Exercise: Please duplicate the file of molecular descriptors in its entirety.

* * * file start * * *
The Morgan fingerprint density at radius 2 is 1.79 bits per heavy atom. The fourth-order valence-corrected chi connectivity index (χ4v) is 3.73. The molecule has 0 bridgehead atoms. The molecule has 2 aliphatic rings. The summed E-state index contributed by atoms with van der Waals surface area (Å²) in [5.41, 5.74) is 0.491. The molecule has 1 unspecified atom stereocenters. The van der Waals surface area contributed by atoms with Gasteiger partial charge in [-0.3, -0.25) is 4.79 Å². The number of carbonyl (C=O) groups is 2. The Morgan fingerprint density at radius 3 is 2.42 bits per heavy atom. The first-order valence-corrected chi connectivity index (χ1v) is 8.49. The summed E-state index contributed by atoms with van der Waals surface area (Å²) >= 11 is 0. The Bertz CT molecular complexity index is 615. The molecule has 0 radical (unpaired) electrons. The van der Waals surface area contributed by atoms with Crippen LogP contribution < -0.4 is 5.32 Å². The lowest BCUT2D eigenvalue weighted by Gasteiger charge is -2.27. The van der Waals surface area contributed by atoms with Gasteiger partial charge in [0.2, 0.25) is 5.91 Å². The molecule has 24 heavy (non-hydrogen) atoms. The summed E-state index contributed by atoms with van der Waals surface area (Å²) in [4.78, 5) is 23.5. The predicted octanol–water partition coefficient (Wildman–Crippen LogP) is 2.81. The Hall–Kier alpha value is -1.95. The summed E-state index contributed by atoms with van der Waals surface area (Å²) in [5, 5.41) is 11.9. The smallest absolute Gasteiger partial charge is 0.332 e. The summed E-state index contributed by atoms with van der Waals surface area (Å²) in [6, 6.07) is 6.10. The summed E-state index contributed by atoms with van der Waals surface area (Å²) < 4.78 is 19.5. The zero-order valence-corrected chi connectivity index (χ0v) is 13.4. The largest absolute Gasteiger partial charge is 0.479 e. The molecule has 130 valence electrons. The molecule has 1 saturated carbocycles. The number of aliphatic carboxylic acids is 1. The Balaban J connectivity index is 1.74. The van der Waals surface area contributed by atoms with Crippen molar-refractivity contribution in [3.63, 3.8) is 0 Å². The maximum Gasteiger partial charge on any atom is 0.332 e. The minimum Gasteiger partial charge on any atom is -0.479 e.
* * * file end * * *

The Morgan fingerprint density at radius 2 is 1.79 bits per heavy atom. The fourth-order valence-corrected chi connectivity index (χ4v) is 3.73. The molecule has 0 bridgehead atoms. The molecule has 2 aliphatic rings. The summed E-state index contributed by atoms with van der Waals surface area (Å²) in [5.41, 5.74) is 0.491. The molecule has 1 unspecified atom stereocenters. The van der Waals surface area contributed by atoms with Gasteiger partial charge in [-0.3, -0.25) is 4.79 Å². The number of carbonyl (C=O) groups is 2. The Morgan fingerprint density at radius 3 is 2.42 bits per heavy atom. The first-order valence-corrected chi connectivity index (χ1v) is 8.49. The summed E-state index contributed by atoms with van der Waals surface area (Å²) >= 11 is 0. The Bertz CT molecular complexity index is 615. The molecule has 0 radical (unpaired) electrons. The van der Waals surface area contributed by atoms with Crippen LogP contribution < -0.4 is 5.32 Å². The lowest BCUT2D eigenvalue weighted by Gasteiger charge is -2.27. The van der Waals surface area contributed by atoms with Gasteiger partial charge in [0.2, 0.25) is 5.91 Å². The molecule has 24 heavy (non-hydrogen) atoms. The summed E-state index contributed by atoms with van der Waals surface area (Å²) in [4.78, 5) is 23.5. The predicted octanol–water partition coefficient (Wildman–Crippen LogP) is 2.81. The Hall–Kier alpha value is -1.95. The summed E-state index contributed by atoms with van der Waals surface area (Å²) in [5, 5.41) is 11.9. The smallest absolute Gasteiger partial charge is 0.332 e. The summed E-state index contributed by atoms with van der Waals surface area (Å²) in [6, 6.07) is 6.10. The summed E-state index contributed by atoms with van der Waals surface area (Å²) < 4.78 is 19.5. The zero-order valence-corrected chi connectivity index (χ0v) is 13.4. The largest absolute Gasteiger partial charge is 0.479 e. The molecule has 130 valence electrons. The molecule has 1 saturated carbocycles. The number of aliphatic carboxylic acids is 1. The Balaban J connectivity index is 1.74. The van der Waals surface area contributed by atoms with Crippen molar-refractivity contribution in [3.63, 3.8) is 0 Å². The maximum Gasteiger partial charge on any atom is 0.332 e. The minimum Gasteiger partial charge on any atom is -0.479 e.